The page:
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Hand in Hand Against Food Waste: Government and Consumers Joining Forces

Since the formation of the 17 Sustainable Development Goals by the United Nations [1], many initiatives have been launched to achieve the 2030 climate goal deadline. The EU Commission announced they are proposing to set legally binding food waste reduction targets [2] to accelerate EU efforts toward reaching SDG target 2: Zero Hunger (“waste less food and support local farmers”). Member states are expected to implement these measures to reduce food waste by 2030. More specifically, these measures should lead to a 10% decrease in food waste in processing and manufacturing and a 30% decrease in food waste in restaurants, food service and households. Consumers, however, will play a role in the policy’s success.

Consumer food waste concerns & involvement

In defining its Top Ten Trends for 2023 , Innova Market Insights highlighted that consumers expect brands to meet their core values at an economic price. Planetary health has been a clear part of these values: Innova’s surveys show that, when asked which aspects should drive new product development, more than 1 in 4 consumers responded that they want environmental considerations to be part of future NPD, with similar importance for flavor and naturalness. In addition, an impressive 9 in 10 consumers sometimes consider the environment when choosing food. It may not be the main purchase driver (yet) for the majority of consumers, but it can certainly be the tie breaker when making a choice between two similar products.

Regarding what consumers are willing to spend, they revealed they justify paying more due to ethical concerns, with food waste being their second largest concern. Two in three consumers are prepared to pay more for products designed to tackle food waste. When asked how cutting costs or reducing spending would affect their actions regarding social or environmental choices, one in three consumers revealed that they would minimize food waste.

As for in-house behavior, consumers say they are actively taking measures to minimize food waste and adopting numerous strategies to do so. Their primary action is reusing leftovers , which aligns with the larger idea of upcycling. While this focus indicates clear interest in the concept of upcycling, only 14% of consumers so far say they purchase upcycled products. However, with waste being a critical issue, increased availability and understanding of upcycled foods are expected to translate into future purchases.

Waste reduction is an important personal focus for eco-conscious consumers (Source: Innova Lifestyle & Attitudes Survey 2023)

Global food waste expectations for restaurants & retail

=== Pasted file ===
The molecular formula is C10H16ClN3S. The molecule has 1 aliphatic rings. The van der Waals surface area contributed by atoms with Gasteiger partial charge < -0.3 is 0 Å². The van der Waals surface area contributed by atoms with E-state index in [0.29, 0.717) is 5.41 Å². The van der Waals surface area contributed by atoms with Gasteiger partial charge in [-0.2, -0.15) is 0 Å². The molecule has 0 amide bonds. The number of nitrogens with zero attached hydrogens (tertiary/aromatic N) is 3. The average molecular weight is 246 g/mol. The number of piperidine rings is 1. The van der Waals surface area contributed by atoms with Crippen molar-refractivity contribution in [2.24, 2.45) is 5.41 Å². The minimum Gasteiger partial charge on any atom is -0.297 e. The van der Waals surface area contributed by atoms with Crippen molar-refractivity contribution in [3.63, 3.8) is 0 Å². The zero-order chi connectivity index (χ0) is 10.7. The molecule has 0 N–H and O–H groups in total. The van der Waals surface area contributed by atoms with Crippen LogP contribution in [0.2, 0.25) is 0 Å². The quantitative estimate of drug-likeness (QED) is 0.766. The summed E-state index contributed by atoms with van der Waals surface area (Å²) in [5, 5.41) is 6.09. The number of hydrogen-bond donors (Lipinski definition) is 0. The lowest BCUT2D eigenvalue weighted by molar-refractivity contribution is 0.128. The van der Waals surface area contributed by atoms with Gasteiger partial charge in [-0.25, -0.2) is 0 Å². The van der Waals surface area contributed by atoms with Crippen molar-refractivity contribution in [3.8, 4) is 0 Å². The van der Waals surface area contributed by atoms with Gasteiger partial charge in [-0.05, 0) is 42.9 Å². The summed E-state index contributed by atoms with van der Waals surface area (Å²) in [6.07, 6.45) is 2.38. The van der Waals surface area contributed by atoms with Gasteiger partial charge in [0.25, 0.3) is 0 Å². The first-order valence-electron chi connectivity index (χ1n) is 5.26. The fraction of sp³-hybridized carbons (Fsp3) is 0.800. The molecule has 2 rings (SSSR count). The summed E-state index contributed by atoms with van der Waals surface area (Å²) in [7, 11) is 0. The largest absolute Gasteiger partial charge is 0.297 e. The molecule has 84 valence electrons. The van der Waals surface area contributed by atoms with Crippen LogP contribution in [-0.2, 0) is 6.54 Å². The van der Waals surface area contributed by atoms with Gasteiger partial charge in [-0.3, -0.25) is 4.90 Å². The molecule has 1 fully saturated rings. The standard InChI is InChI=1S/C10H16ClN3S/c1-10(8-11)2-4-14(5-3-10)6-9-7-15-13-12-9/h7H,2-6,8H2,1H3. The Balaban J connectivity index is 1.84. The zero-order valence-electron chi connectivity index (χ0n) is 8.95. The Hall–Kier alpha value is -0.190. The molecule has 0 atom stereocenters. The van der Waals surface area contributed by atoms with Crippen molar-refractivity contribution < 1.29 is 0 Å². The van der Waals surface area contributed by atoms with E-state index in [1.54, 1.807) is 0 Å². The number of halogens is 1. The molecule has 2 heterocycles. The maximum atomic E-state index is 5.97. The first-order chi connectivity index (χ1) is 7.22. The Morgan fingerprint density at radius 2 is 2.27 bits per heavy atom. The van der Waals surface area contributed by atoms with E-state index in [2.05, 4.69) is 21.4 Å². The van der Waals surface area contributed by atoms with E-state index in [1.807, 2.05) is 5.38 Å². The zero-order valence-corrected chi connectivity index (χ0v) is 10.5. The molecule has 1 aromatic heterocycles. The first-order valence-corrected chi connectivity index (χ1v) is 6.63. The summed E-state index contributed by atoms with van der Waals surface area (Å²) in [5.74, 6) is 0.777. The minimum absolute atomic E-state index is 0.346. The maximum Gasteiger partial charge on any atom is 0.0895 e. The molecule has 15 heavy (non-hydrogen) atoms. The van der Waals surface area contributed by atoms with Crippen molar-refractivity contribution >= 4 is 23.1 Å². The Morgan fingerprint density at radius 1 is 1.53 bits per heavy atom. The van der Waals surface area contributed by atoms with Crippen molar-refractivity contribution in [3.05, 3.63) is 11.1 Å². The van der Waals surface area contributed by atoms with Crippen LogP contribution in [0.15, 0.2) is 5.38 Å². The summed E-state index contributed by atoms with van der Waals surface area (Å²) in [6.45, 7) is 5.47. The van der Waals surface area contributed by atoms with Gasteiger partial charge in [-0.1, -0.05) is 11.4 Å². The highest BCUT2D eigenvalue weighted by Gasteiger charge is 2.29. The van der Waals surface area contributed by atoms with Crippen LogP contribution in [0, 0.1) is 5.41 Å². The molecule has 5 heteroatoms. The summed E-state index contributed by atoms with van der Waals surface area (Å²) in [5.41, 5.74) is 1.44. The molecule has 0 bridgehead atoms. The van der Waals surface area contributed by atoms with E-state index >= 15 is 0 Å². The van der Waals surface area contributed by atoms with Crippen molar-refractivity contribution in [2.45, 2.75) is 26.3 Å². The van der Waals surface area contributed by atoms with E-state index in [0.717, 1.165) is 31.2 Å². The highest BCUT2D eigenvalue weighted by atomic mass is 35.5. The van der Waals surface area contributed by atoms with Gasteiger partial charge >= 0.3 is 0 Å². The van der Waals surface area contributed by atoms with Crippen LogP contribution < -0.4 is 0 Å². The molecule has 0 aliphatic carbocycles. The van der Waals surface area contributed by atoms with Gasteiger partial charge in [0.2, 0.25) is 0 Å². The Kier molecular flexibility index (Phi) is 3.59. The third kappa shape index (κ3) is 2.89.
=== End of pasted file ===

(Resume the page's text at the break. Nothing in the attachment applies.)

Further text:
Besides consumers’ own waste reduction methods and approaches, they have expectations for companies as well. A 2023 Innova survey shows that 29% of consumers want companies to improve waste management and reduce waste in manufacturing . As for wider food services, consumers consider waste reduction the main sustainability issue. There is also a growing concern about waste from excessive portions alongside kitchen waste.

These consumer concerns are not unfounded: according to a report by the UN Environment Programme, around 931 million tonnes of food waste were generated in 2019, with 39% coming from retail and food service. [3]

In the retail arena, Kroger is setting a standard by expanding their private label portfolio with more upcycled products. [4]

Upward trend for upcycled products

Upcycled products and products with rescued ingredients are still a niche category largely found in the treat categories and beverages. However, data shows that between 2022 and 2023, the appeal of upcycled food has risen, with 43% consumers now showing interest vs 35% the previous year. This is also reflected in the continued growth in upcycled launches which has shown a 61% +CAGR in the past five years. This positive movement in upcycling is expected to be most appealing to Millennials and Gen Z. Younger generations are expected to drive the upcycling movement, with 50% of Gen Z believing that upcycled ingredients are of better quality than regular ingredients. This is compared to 41% of Gen X and only 30% of Boomers. On the other hand, 57% of Millennials claim they are “very” or “extremely” willing to buy products with upcycled ingredients compared to 48% of Gen Z and 42% of Boomers.

What’s next?

The EU’s newly proposed food waste goals come at a time when consumers have already started making efforts to reduce food waste and reuse leftovers, with the added benefit of reducing their spending. These efforts are expected to be continued by younger generations, who will further prioritize environmental benefits in their purchasing behavior and their expectations for NPD. With consumers and governments increasingly on board, all eyes are on retail, restaurants and the food industry as a whole to innovate and optimize for the sake of a healthier planet.

By Innova Market Insights